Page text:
Cascading Style Sheet (CSS)

CSS Margins

The margin is the blank space around an element provided to position the element comfortably. The additional space added, does not have any background color, it is completely transparent.

You can set a margin around an element by using the margin property.

Syntax:

margin: value in px, em or % | inherit

Where margin value is either a length, percentage value, auto, or inherit from the parent element.

Here is a video to explain all about margin property.

Live Example →


Video Transcript:

If two values are provided in the margin property, the first will set the top and bottom margins and the second value applies to the right and left margins. Similarly, if three values are provided to the margin shorthand, the first applies to the top margin, second to the right and left margins, while the third value applies to the bottom margin. Notice how the unspecified margin is inferred from the value defined for its opposite side. If you wish to set the values for all four sides, you can set them in this order: top, right, bottom, left.

This is illustrated in the following example:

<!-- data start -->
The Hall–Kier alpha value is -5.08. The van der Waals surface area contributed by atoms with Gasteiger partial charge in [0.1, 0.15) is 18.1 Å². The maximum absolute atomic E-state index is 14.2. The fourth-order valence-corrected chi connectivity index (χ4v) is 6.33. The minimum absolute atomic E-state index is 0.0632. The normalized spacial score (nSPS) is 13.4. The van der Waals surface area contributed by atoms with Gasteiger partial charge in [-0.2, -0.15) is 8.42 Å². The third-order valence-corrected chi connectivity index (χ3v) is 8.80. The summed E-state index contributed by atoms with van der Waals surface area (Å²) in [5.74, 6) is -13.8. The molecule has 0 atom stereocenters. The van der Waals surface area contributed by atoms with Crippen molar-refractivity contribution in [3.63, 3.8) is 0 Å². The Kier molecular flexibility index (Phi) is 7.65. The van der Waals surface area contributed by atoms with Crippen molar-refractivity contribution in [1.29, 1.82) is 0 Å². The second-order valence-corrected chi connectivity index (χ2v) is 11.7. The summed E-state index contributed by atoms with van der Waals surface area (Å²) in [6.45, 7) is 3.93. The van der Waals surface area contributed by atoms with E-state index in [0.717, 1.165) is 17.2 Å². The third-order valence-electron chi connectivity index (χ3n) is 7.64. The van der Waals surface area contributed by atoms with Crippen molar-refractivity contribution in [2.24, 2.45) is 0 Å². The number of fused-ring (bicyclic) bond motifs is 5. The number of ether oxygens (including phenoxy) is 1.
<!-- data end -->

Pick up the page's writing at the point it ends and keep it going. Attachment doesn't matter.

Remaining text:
margin: 25px 50px 75px 100px;

  • margin from the top will be 25px
  • margin from the right will be 50px
  • margin from the bottom will be 75px
  • margin from the left will be 100px

margin: 25px 50px 75px;

  • margin from the top will be 25px
  • margin from the right and left will be 50px
  • margin from the bottom will be 75px

margin: 25px 50px;

  • top and bottom margins: 25px
  • right and left margins: 50px

margin: 50px;

  • margin on all the sides will be 50px

Elements may have default margins on them and these values may vary. If you want to reset all margins to zero and then add your own margins, you can use a wildcard rule like *{ margin: 0; } to clear all margins. Also note than margin values can be negative.

This is compatible with CSS1, CSS2 and CSS3 along with following Web Browsers,

  • IE 6+
  • Firefox 1+
  • Opera 3.5+
  • Safari 1+
  • Chrome 1+

So, that's all about margins. This was pretty easy, right? Let’s move ahead to positioning elements.